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Do Age-of-Marriage Laws Work? Evidence from a Large Sample of Developing Countries - Working Paper 458

Author

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  • Matthew Collin
  • Theodore Talbot

Abstract

Child marriage is associated with bad outcomes for women and girls. Although many countries have raised the legal age of marriage to deter this practice, the incidence of early marriage remains stubbornly high. We develop a simple model to explain how enforcing minimum age-of-marriage laws creates differences in the share of women getting married at the legal cut-off. We formally test for these discontinuities using multiple rounds of the Demographic and Health Surveys (DHS) in over 60 countries by applying statistical tests derived from the regression discontinuity literature. By this measure, most countries are not enforcing the laws on their books and enforcement is not getting better over time. Separately, we demonstrate that various measures of age-of-marriage discontinuities are systematically related to with existing, widely-accepted measures of rule-of-law and government effectiveness. A key contribution is therefore a simple, tractable way to monitor legal enforcement using survey data. We conclude by arguing that better laws must be accompanied by better enforcement and monitoring in to delay marriage and protect the rights of women and girls.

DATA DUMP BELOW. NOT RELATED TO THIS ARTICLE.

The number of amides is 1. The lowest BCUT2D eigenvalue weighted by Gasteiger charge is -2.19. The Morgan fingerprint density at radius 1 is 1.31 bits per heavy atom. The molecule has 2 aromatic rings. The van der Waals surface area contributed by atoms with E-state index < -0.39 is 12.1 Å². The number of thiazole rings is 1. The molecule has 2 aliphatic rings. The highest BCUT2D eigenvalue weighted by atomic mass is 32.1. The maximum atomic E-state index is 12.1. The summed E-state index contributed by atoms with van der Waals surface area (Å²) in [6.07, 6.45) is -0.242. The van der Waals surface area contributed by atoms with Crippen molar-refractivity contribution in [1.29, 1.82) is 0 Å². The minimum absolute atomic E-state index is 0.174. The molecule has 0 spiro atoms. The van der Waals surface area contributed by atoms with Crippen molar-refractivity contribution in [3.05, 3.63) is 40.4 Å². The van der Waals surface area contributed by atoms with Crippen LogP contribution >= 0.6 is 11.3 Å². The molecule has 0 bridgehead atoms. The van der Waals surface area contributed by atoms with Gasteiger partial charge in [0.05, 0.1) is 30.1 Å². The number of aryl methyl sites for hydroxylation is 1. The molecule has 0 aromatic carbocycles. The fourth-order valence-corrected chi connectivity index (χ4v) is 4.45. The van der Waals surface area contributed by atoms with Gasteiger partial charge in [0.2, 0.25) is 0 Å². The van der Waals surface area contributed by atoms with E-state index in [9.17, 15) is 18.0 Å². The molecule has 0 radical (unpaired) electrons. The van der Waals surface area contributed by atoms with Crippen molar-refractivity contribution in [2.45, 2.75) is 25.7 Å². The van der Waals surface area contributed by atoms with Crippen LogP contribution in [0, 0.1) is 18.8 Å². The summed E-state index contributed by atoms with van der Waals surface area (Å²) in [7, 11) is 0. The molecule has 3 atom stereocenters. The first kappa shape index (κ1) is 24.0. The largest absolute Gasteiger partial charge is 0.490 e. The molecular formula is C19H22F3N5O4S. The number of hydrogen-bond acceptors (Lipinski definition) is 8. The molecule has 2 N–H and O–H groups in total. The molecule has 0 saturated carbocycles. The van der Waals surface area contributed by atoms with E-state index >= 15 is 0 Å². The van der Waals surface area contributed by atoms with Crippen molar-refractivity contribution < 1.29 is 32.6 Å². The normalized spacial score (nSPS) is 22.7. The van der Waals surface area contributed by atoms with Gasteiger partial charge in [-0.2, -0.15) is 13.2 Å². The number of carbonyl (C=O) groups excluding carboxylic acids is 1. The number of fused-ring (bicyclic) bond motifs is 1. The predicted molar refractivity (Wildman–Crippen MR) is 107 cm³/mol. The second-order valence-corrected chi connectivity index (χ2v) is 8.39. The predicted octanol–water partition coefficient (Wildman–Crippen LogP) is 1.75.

Suggested Citation

  • Matthew Collin & Theodore Talbot, 2017. "Do Age-of-Marriage Laws Work? Evidence from a Large Sample of Developing Countries - Working Paper 458," Working Papers 458, Center for Global Development.
  • Handle: RePEc:cgd:wpaper:458
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    References listed on IDEAS

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    More about this item

    Keywords

    Child marriage; discontinuity tests; rule of law; legal effectiveness;

    JEL classification:

    • J12 - Labor and Demographic Economics - - Demographic Economics - - - Marriage; Marital Dissolution; Family Structure
    • K42 - Law and Economics - - Legal Procedure, the Legal System, and Illegal Behavior - - - Illegal Behavior and the Enforcement of Law

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